Rainbird’s technology has a variety of use cases across industries such as finance, accounting and law, and is already being used to support critical societal infrastructure. The firm recently entered a research partnership with the University of East Anglia (UEA) to enable fairer credit decisions, as well as the CEO last month penning an open letter offering its technology for free to all organisations embarking on non-commercial projects in light of the COVID-19 outbreak.

The students presented their proposed apps to a distinguished panel and detailed the resources needed to bring their ideas to life, including a clear timeline and implementation budget. 

The proposed solutions align with guidelines set by the Financial Conduct Authority (FCA) on how to assist vulnerable people, and comply with GDPR.

Clive Grinyer, Head of Service Design at RCA: “At the RCA Service Design course, we apply design approaches and methodologies to some of the biggest problems facing society and businesses. The opportunity to work with Rainbird, to develop new ways of identifying and helping people in vulnerable circumstances, fits perfectly that ethos. Our students have the opportunity to experiment and shape how AI and financial services can create real solutions to these problems.”

Chris Withers, Head of AI and Advanced Analytics, Financial Services at EY: 

“Improving outcomes for society’s most vulnerable citizens is an issue that will be even more urgent as a result of the Covid-19 pandemic. There are no simple solutions to improve a person’s life situation or break a cycle of financial abuse or neglect, but there are defining moments where data, information and technology can come together to provide benefits to those people who are more vulnerable at any given point in time. The RCA students have designed solutions which demonstrate the art of the possible for all of us who participate in the financial services sector.”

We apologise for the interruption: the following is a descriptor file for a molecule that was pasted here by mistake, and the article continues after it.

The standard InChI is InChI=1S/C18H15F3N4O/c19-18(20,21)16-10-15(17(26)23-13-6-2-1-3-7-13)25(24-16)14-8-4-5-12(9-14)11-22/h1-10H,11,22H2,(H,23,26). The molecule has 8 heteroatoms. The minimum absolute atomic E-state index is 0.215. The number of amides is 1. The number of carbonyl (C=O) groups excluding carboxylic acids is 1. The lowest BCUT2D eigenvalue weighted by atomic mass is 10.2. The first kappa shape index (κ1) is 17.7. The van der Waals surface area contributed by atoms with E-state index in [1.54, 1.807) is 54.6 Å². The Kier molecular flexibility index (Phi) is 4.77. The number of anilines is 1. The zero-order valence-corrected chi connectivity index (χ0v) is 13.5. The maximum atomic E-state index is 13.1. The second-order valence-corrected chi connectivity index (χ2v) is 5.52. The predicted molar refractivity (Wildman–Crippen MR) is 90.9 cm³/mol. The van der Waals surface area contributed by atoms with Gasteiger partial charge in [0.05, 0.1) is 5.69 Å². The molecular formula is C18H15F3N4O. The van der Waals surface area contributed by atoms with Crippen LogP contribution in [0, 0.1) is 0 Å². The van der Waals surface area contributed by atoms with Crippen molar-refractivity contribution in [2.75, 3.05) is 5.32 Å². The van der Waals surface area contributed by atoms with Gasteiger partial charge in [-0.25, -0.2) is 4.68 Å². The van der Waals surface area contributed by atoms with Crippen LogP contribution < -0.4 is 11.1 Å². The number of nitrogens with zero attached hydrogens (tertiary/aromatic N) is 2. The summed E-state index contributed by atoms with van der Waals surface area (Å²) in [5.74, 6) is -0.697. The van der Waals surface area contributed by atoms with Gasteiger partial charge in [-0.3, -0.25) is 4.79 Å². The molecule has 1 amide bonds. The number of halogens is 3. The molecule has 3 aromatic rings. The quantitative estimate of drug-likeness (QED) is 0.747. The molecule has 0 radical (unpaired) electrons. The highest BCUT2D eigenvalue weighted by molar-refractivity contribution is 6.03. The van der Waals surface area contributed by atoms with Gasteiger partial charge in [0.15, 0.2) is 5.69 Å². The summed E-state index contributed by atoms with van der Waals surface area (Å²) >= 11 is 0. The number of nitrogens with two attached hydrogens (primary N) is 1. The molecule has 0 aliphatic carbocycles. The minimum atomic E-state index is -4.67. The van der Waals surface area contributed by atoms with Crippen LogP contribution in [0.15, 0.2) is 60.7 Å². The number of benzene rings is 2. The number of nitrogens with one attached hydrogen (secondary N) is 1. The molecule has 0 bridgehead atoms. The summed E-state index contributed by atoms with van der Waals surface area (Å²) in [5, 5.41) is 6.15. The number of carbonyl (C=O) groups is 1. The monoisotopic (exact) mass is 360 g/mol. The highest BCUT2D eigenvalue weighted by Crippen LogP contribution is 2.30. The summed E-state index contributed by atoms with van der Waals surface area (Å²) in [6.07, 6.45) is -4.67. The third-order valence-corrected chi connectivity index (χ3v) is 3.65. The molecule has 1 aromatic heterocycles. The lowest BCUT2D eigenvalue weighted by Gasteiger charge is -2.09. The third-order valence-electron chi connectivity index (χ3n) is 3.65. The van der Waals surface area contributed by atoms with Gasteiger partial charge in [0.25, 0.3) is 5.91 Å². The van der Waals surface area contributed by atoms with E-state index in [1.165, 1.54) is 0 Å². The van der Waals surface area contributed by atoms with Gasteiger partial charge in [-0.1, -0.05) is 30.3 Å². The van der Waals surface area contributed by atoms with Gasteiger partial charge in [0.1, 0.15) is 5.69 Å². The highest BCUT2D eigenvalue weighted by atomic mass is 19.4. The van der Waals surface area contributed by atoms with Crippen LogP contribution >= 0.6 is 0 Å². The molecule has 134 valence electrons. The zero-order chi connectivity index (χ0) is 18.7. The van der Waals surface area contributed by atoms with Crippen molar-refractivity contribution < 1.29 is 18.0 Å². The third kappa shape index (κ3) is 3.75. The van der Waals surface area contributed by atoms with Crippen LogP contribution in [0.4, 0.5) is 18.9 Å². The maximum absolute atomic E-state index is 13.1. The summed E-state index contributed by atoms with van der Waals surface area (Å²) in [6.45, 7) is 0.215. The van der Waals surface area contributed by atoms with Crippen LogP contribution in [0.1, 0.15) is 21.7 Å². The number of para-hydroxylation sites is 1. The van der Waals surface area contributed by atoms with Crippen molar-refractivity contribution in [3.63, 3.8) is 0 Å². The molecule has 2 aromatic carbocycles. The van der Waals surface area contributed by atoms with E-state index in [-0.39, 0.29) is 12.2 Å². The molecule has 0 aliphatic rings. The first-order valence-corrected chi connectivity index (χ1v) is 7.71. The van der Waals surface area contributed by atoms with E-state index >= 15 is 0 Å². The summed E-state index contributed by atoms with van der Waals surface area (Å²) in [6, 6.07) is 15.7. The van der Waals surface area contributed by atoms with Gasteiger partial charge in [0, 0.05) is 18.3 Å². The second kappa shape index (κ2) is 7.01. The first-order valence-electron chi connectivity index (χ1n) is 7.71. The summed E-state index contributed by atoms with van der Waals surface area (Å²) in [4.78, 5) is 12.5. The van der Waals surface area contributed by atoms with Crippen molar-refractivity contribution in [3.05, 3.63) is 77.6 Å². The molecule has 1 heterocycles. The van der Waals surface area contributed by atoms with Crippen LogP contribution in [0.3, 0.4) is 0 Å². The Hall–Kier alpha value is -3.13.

In July 2019, the Financial Conduct Authority (FCA) launched a consultation to guide firms on the fair treatment of vulnerable customers, and the actions that can be taken. 

According to the FCA, vulnerable individuals’ financial risk exposures are far more widespread than many people and organisations realise. The characteristics of a vulnerable person can include – poor health or disability, low resilience or capability – or having been affected by a major life event, such as bereavement or a relationship breakdown. 

The Open Banking Implementation Entity – created by the UK’s Competition and Markets Authority – has also released guidance on helping providers identify and protect vulnerable people from harm in the UK’s banking marketplace. The Entity’s research also found a link between mental and financial health

  • 18% of people with a mental problem also have a debt problem. 
  • 46% of people in financial difficulty also experience mental health problems. 
  • Many mental health problems are associated with increased impulsivity, difficulties understanding complicated offers and short-term memory loss. 

Related Articles